left: first 3D printed model; right: the only way to remove the wax molds in one piece was to place a layer of saran wrap in between the plastic model and the wax as it melts. However, that resulted in the wax not adhering to the shape of the 3D model well.
After the first model proved ineffective for casting wax, we created a second model which had a hollow bottom, in the hope that the wax mold could be pushed out of the model once it had hardened. This did succeed, but it was still fairly difficult to remove the wax mold and there was some surface abrasions to the wax.
left: liquid wax cooling inside the second model. The model was placed on top of wax paper to prevent the liquid wax from leaking out from the bottom of the model. right: resulting wax model. While a marked improvement from the previous attempts, it was still difficult to remove from the 3D print and had sustained minor damage.
Wax – Silicone mold
Because the wax was proving difficult to remove from the inflexible plastic 3D prints, we chose to look for possible in-between methods of transferring a 3D print into a molded material. We decided to use silicone putty, a material that starts out with a texture resembling play-doh but will solidify into a permanent shape while still maintaining flexibility. To create the silicone mold, silicone putty was spread around a 3D print and left to dry. Afterwards, hot wax was poured into the silicone mold, whose flexible properties made it much easier to remove the wax after it hardened.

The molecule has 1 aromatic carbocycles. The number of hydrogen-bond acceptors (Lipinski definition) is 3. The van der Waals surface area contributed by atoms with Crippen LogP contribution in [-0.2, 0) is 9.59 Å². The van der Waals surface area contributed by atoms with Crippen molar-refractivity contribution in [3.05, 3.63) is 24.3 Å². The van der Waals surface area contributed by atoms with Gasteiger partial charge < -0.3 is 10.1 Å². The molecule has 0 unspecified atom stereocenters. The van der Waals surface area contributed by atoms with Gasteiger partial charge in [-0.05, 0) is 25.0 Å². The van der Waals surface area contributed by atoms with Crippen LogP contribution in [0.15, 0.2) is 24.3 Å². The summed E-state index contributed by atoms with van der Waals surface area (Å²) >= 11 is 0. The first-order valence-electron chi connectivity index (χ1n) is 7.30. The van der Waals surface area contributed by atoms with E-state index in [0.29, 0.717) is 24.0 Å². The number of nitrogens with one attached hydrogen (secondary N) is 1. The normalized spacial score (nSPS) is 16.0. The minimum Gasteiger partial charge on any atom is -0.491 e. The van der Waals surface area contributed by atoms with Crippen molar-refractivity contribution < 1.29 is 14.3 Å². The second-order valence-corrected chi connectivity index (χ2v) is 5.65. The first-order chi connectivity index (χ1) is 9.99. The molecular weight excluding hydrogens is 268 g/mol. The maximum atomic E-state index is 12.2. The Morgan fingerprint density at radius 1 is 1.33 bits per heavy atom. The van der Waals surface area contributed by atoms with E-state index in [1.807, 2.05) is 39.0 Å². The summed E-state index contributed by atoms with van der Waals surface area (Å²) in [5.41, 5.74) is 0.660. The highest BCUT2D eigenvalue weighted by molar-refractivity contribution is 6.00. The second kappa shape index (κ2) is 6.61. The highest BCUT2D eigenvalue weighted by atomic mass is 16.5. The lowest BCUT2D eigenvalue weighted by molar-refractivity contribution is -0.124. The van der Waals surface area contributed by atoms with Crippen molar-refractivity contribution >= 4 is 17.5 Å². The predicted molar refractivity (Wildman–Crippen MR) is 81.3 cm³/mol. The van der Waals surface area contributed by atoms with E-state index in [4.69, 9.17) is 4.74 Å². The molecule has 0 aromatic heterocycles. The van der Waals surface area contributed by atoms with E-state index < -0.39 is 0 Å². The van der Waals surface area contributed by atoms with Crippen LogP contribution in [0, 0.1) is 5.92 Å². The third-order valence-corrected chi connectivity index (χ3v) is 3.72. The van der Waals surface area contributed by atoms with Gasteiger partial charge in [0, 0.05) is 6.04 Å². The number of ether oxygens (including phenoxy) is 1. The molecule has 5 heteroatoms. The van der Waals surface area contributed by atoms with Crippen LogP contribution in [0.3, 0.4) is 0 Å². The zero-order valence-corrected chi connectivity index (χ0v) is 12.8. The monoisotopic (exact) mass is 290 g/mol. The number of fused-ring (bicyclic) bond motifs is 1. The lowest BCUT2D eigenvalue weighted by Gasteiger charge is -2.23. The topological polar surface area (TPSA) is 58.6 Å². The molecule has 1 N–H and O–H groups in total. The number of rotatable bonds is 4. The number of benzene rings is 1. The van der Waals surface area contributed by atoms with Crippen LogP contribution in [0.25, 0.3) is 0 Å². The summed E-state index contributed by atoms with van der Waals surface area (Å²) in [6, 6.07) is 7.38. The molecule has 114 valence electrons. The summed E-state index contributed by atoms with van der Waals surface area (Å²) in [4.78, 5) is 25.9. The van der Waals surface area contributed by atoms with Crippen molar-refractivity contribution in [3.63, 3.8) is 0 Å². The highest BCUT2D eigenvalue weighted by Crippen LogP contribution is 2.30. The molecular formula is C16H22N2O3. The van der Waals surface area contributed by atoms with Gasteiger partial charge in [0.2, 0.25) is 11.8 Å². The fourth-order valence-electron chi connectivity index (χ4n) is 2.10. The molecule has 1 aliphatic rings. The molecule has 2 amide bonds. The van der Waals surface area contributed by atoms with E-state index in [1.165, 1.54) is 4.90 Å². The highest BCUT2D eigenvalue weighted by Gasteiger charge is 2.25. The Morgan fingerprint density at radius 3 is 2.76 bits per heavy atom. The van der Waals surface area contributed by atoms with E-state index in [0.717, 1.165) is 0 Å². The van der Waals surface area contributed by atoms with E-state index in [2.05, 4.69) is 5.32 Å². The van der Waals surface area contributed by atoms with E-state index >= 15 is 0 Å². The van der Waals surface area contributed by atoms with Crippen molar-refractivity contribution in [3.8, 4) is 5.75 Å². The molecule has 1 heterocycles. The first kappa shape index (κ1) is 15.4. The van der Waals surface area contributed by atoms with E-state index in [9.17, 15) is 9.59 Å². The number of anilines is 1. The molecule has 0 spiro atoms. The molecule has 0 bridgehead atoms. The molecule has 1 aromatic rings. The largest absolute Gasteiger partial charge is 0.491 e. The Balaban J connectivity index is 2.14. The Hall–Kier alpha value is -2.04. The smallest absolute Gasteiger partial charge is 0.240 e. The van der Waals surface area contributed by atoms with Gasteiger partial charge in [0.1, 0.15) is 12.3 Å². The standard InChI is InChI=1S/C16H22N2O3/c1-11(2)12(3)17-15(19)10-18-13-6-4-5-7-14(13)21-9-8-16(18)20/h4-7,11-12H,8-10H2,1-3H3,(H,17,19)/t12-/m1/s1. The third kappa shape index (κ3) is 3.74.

left: original 3D print; right: silicone mold that was created from dried silicone putty that was molded around the 3D print; bottom: resulting wax piece that was cast in and removed from the silicone model. Despite being much thinner (and therefore more fragile) than the previous wax molds, the wax piece was removed from the silicone with significantly less damage than the wax tests that were cast directly in the 3D prints.
Given the success of molding with wax, we did some preliminary experiments with food materials using the same silicone mold, which was created from a type of silicone putty that has been designated and labeled as food-safe.
The chocolate tests were mostly successful, with the only notable problem being that the surface detail of the chocolate molds appear to have lumps or pockets in their surfaces. This may be caused by air pockets being stuck under the liquid chocolate as it is poured into the silicone mold, or the type of chocolate that was used (standard chocolate chips) is not designed to remain smooth after being melted and re-solidified.
The success of the gelatin molds varied based on the type of gelatin that was used.